Palestinian Authority President Mahmoud Abbas told several MKs on Wednesday that he is willing to extend the negotiations with Israel for another nine months, but would want the first three months to focus on drawing the borders of the Palestinian state. During those three months, Abbas added, he would insist that all settlement activity be halted.
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The Israeli and Palestinian negotiating teams are expected to meet again Thursday in an effort to arrive at a formula for extending the talks to the end of 2014.
In Ramallah, Abbas also made it clear to the MKs — Hilik Bar, Nahman Shai, and Michal Biran of Labor, and Nitzan Horowitz and Tamar Zandberg of Meretz — that he would also insist on the fourth prisoner release being carried out, including the release of 14 Israeli Arab prisoners.
“From the start of the talks it was clear that the Israeli Arabs were on the list,” Abbas reportedly said. “John Kerry promised me nine times that they would be released.”
Abbas told the MKs that there were five Israeli Arabs released in the exchange for kidnapped soldier Gilad Shalit, as well as a resident of the Golan Heights, and that in the 1985 Jibril exchange there were Israeli Arabs released who had been involved in terror attacks. Thus, he said, the Israeli claim that releasing Israeli Arabs now was some kind of precedent was unjustified.
During the meeting Abbas stressed that the 15 international conventions that the Palestinians sought to join were chosen specifically because they did not harm Israel in any way. “We joined the conventions on the rights of the child and the fight against discrimination against women,” he said. “We deliberately did not approach the International Court at the Hague or United Nations agencies.” The move by the PA, which followed Israel’s refusal to release prisoners as scheduled and its announcement of 708 settlement housing tenders, set off Israeli sanctions against the authority.
According to the MKs, Abbas said that during the talks over the past eight months, there had never been serious discussion of the core issues, and certainly not about borders, as the Israeli side had refused to discuss them. He said that if the talks were extended, he wanted the first three months to be devoted to a serious discussion of borders and the presentation of maps. The meeting between Israeli and Palestinian negotiators had been scheduled for Wednesday, but was delayed so special U.S. envoy Martin Indyk could attend. A senior Israeli official said the meeting was also postponed so it would not take place on the same day as the funeral of Israel Police Chief Supt. Baruch Mizrahi, who was killed in a terror attack Monday near Hebron.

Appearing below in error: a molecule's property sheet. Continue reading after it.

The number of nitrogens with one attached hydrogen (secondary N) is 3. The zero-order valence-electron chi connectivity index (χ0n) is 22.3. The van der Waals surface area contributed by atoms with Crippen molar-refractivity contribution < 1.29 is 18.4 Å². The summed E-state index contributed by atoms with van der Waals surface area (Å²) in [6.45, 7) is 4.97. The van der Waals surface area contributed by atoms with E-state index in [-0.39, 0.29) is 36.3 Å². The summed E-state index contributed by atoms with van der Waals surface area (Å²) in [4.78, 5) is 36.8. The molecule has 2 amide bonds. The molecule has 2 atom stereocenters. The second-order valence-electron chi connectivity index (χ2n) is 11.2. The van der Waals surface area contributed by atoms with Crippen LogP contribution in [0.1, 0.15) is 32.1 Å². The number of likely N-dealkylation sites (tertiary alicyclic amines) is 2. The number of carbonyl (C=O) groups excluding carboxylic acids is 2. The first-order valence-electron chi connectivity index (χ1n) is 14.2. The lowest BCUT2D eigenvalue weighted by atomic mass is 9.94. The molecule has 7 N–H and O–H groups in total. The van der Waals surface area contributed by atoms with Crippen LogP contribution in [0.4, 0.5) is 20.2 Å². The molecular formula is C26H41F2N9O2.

The MKs said Abbas condemned the shooting attack that killed Mizrahi and wounded his wife, but noted that since the beginning of the year 60 Palestinians had been killed by IDF soldiers and Israel had not condemned any of the killings.
Earlier in the day, Palestinian Religious Affairs Minister Mahmoud al-Habash made similar remarks. A senior Israeli official, commenting on Habash’ remarks, called him “one of the biggest inciters against Israel.”
The MKs’ meeting with Abbas resulted from a Passover eve invitation from the Palestinian president to Bar, who leads the Knesset caucus for the two-state solution.
Zandberg, Horowitz and Shai noted that Abbas was in a good mood and made several jokes. “He didn’t sound like someone who was on the verge of a diplomatic crisis,” said Shai.
The MKs said Abbas told them that if the diplomatic stalemate continued, he would ask Israel to “take the keys” and take back responsibility for what was going on in the areas where the Palestinian Authority operates. “You don’t have to send tanks or use force,” he was quoted as saying. “Just send a junior officer, a second lieutenant, and we’ll give him the keys.”
When the MKs asked him why he refuses to recognize Israel as the Jewish state, he answered that it was none of the Palestinians’ business how Israel defines itself. “You brought a million Russians to Israel, of whom hundreds of thousands are not Jewish, but you want us to recognize you as the Jewish state,” he said. “You didn’t ask Jordan or Egypt in their peace treaties to recognize you as the Jewish state.”
Meanwhile, Channel 2 reported Wednesday that the head of the Shin Bet security service has recommended that if the government goes through with the final release of Palestinian prisoners in the peace talks, 10 of them be sent to the Gaza Strip or abroad.
At the start of the Israeli-Palestinian negotiations nearly nine months ago, Shin Bet chief Yoram Cohen suggested deporting some of the inmates to be released from Israeli prisons. The ten in question were all expected to be released during the fourth and last wave of prisoner releases, which was scheduled for March 29. All 104 prisoners on the release list were convicted of murder or attempted murder of Israelis and have been imprisoned since before the September 1993 signing of the Oslo Accords.
However, officials with the Palestinian Authority clarified they will refuse any offer that includes expelling the released prisoners to Gaza or any other location apart from their homes, and noted that this issue was decided upon even before the talks begun.
A Palestinian official who talked with Abbas said the Palestinian president, who met with families of some of the prisoners ahead of the Palestinian Prisoner Day, and said he "promised they will return to their homes, so that is what must be done."